My friend Colin asked me one day if I wanted to set a couch on fire. (Side note: If you get a chance to set a couch on fire … do it. Honestly, I cannot recommend it enough). Being the adrenaline junkie that I am, I obviously leapt at the opportunity.Colin’s two favorite hobbies, however contradictory it may sound, are youth ministry and causing mischief. All in the course of one evening, he turned a discarded propane tank into a rocket that he then sent flying down the street; used a baseball bat to knock over dozens of cones in a construction zone; and launched a junkyard commode he had found out of a car window, popping two police cruisers’ tires.
When he made his town’s local newspaper for the “toilet smashing” incident, the community rallied behind him in a John Hughes-ian “Save Colin” fashion. The lead singer of Smash Mouth once cussed him out in front of a packed audience because he stood in the front row screaming to hear “All Star” all night. He won the student body vice presidential election at his school of four thousand students with the speech: “I didn’t prepare a speech because I thought I was running unopposed.”
Neither part of that speech was true. He is probably the only kid in the world who has been cuffed in the back of a squad car that your parents would definitely like better than you, if they ever got the chance to meet him.
When Colin proposed the idea to me, I thought, like a lot of you probably would in the same situation, that setting a couch on fire sounded like a terrible idea. And you would be perfectly justified in thinking it is a bad idea. Is it safe? Realistically, no. In fact, in all likelihood, it is pretty risky. There is no way that lighting a rather large piece of furniture on fire is anything but dangerous. There is, though, some sense of satisfaction you get from setting a bunch of upholstery ablaze that you just are not able to get from your schoolwork. And, in my mind, as long as you are able to find a couch that no one will really miss, it would make less sense not to bust out those matches and lighter fluid.
What else would you be doing with this derelict piece of furniture anyway? If setting it on fire is actually considered an option, the couch is probably disgusting — maybe even a health hazard. I have been at college for all of thirteen months and have seen multiple couches urinated on and sullied with plenty of vomit / yak / puke, whatever you want to call it. Apparently when some kids get enough alcohol flowing through their veins, their bodies decide to call a fire drill, and everything must get out.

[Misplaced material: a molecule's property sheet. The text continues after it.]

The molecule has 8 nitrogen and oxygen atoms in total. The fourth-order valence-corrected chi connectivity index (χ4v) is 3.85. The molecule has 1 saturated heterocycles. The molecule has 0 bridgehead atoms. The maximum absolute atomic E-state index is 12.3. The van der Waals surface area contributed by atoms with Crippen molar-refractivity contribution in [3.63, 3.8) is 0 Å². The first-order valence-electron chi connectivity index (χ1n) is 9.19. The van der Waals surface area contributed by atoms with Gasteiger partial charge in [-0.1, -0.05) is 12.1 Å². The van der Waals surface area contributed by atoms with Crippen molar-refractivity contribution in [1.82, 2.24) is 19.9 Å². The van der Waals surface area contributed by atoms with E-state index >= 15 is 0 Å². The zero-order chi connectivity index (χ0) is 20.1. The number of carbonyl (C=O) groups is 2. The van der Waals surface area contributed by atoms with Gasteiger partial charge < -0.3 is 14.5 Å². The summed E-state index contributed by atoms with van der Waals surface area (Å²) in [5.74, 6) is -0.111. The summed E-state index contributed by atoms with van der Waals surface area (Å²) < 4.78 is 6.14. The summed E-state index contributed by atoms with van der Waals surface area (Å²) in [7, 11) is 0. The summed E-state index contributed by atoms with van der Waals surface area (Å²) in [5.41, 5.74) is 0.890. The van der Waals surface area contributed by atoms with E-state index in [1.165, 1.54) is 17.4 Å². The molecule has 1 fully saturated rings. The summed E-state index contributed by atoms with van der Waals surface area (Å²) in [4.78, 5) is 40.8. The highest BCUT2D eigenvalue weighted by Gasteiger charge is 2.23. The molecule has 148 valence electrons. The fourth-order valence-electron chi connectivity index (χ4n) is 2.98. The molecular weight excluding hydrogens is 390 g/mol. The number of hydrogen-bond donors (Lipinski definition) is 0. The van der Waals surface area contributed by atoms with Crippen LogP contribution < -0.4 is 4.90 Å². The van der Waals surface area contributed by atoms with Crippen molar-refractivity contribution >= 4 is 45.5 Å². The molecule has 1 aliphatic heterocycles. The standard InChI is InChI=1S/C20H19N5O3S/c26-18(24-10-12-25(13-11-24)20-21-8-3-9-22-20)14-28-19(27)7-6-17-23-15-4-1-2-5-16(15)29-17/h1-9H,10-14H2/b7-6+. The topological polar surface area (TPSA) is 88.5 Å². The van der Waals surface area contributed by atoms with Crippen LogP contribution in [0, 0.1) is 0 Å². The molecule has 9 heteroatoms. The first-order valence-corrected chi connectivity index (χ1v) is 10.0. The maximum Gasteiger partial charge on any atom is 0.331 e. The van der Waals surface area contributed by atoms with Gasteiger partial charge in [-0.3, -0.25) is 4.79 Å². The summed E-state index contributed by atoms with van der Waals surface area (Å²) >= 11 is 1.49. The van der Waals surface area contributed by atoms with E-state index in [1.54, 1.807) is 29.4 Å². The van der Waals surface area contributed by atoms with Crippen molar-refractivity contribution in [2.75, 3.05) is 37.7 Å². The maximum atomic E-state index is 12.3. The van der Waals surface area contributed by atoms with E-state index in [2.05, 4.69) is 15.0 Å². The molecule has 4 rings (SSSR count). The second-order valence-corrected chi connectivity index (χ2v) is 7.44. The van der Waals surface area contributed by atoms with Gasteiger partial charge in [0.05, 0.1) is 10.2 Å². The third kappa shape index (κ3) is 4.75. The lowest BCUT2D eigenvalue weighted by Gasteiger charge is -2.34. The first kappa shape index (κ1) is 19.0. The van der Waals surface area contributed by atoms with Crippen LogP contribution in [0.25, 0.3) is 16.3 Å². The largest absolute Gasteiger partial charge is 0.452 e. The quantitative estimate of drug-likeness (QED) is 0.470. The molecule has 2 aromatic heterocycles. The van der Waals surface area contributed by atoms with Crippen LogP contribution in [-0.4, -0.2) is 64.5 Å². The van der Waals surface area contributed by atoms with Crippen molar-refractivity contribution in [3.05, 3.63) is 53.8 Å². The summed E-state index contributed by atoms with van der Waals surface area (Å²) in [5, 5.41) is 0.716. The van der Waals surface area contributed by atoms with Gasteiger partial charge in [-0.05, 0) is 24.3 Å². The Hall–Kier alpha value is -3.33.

What is the worst thing that could happen anyway? An out-of-control wildfire? Pretty serious burns? Incarceration? Yeah … maybe on second thought lighting that couch ablaze was one of the stupider decisions I have made.
I don’t regret it at all though. How often have you heard an adult use the excuse “Oh I was just young and stupid,” to justify a bad decision they made in the past? I hear it on an almost daily basis. (I love to ask elderly ladies why they ever got lower back tattoos). We are in college. As far as I am concerned, I am in the prime of my ”young and stupid” life, and you can bet your sweet bippy that I am embracing it.
With career fairs, independent leases and the highly intellectual conversations had on a nightly basis at places like Dunbar’s and Pixel, it is easy to think we are adults here. Some of us probably are pretty grown-up, but it is important to remember that our college years are among our last to truly be “young and stupid.” That thirty-three-year-old who goes to a landfill with his friend and finds a couch to set on fire isn’t young and stupid. He is just stupid.
Maybe I wouldn’t recommend lighting a couch on fire and dancing around it like the kids from Lord of the Flies (I would), but it is important to remember every now and then that it is okay for us to not take ourselves so seriously. With the stresses of classes and prelims and jobs weighing on us day after day, finding time to be a “dumb college kid” every now and then is healthy. Our opportunities for using the “young and stupid” excuse are waning. I am going to cling on to it for as long as I can — just like I cling onto every other good excuse I know. (That’s right professor. The dog didn’t actually eat my math problem set last spring.) But I know that can’t last forever. One day I am going to have to wise up, but until then I am going to channel my inner Colin and set as many couches on fire as I can.
Christo Eliot is a sophomore in the College of Engineering. He may be reached at email@example.com. The Tale of the Dingo at Midnight appears alternate Thursdays this semester.